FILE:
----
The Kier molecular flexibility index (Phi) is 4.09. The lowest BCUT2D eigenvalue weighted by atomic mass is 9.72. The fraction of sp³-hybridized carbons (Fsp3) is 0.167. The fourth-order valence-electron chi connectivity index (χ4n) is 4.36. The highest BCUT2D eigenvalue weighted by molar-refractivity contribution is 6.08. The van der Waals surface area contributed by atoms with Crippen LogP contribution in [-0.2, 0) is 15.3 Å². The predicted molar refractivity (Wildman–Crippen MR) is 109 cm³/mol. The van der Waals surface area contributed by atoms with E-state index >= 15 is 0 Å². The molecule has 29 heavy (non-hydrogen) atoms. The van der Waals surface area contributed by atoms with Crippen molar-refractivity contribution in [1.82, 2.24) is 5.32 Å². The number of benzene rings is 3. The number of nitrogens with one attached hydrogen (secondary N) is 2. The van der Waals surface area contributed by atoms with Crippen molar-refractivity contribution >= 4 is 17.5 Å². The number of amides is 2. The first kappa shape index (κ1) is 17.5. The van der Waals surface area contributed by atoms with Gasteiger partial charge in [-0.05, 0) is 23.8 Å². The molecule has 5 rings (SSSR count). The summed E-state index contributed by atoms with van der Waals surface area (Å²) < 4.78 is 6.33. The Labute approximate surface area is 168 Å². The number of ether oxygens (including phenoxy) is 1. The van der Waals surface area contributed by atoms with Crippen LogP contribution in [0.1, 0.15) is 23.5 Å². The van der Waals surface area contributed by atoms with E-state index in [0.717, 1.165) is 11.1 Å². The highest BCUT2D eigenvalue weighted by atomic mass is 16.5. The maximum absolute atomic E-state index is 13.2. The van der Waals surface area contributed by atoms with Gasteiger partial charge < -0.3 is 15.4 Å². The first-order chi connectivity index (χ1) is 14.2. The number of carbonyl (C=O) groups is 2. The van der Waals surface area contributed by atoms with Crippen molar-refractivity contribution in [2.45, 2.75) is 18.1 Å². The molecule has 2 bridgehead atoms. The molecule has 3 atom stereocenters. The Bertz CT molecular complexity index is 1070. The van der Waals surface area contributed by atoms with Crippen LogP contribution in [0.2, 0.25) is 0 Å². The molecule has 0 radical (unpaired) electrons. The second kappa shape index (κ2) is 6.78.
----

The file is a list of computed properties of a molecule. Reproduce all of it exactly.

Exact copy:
The Kier molecular flexibility index (Phi) is 4.09. The lowest BCUT2D eigenvalue weighted by atomic mass is 9.72. The fraction of sp³-hybridized carbons (Fsp3) is 0.167. The fourth-order valence-electron chi connectivity index (χ4n) is 4.36. The highest BCUT2D eigenvalue weighted by molar-refractivity contribution is 6.08. The van der Waals surface area contributed by atoms with Crippen LogP contribution in [-0.2, 0) is 15.3 Å². The predicted molar refractivity (Wildman–Crippen MR) is 109 cm³/mol. The van der Waals surface area contributed by atoms with E-state index >= 15 is 0 Å². The molecule has 29 heavy (non-hydrogen) atoms. The van der Waals surface area contributed by atoms with Crippen molar-refractivity contribution in [1.82, 2.24) is 5.32 Å². The number of benzene rings is 3. The number of nitrogens with one attached hydrogen (secondary N) is 2. The van der Waals surface area contributed by atoms with Crippen molar-refractivity contribution >= 4 is 17.5 Å². The number of amides is 2. The first kappa shape index (κ1) is 17.5. The van der Waals surface area contributed by atoms with Gasteiger partial charge in [-0.05, 0) is 23.8 Å². The molecule has 5 rings (SSSR count). The summed E-state index contributed by atoms with van der Waals surface area (Å²) < 4.78 is 6.33. The Labute approximate surface area is 168 Å². The number of ether oxygens (including phenoxy) is 1. The van der Waals surface area contributed by atoms with Crippen LogP contribution in [0.1, 0.15) is 23.5 Å². The van der Waals surface area contributed by atoms with E-state index in [0.717, 1.165) is 11.1 Å². The highest BCUT2D eigenvalue weighted by atomic mass is 16.5. The maximum absolute atomic E-state index is 13.2. The van der Waals surface area contributed by atoms with Gasteiger partial charge < -0.3 is 15.4 Å². The first-order chi connectivity index (χ1) is 14.2. The number of carbonyl (C=O) groups is 2. The van der Waals surface area contributed by atoms with Crippen molar-refractivity contribution in [2.45, 2.75) is 18.1 Å². The molecule has 2 bridgehead atoms. The molecule has 3 atom stereocenters. The Bertz CT molecular complexity index is 1070. The van der Waals surface area contributed by atoms with Crippen LogP contribution in [0.2, 0.25) is 0 Å². The molecule has 0 radical (unpaired) electrons. The second kappa shape index (κ2) is 6.78.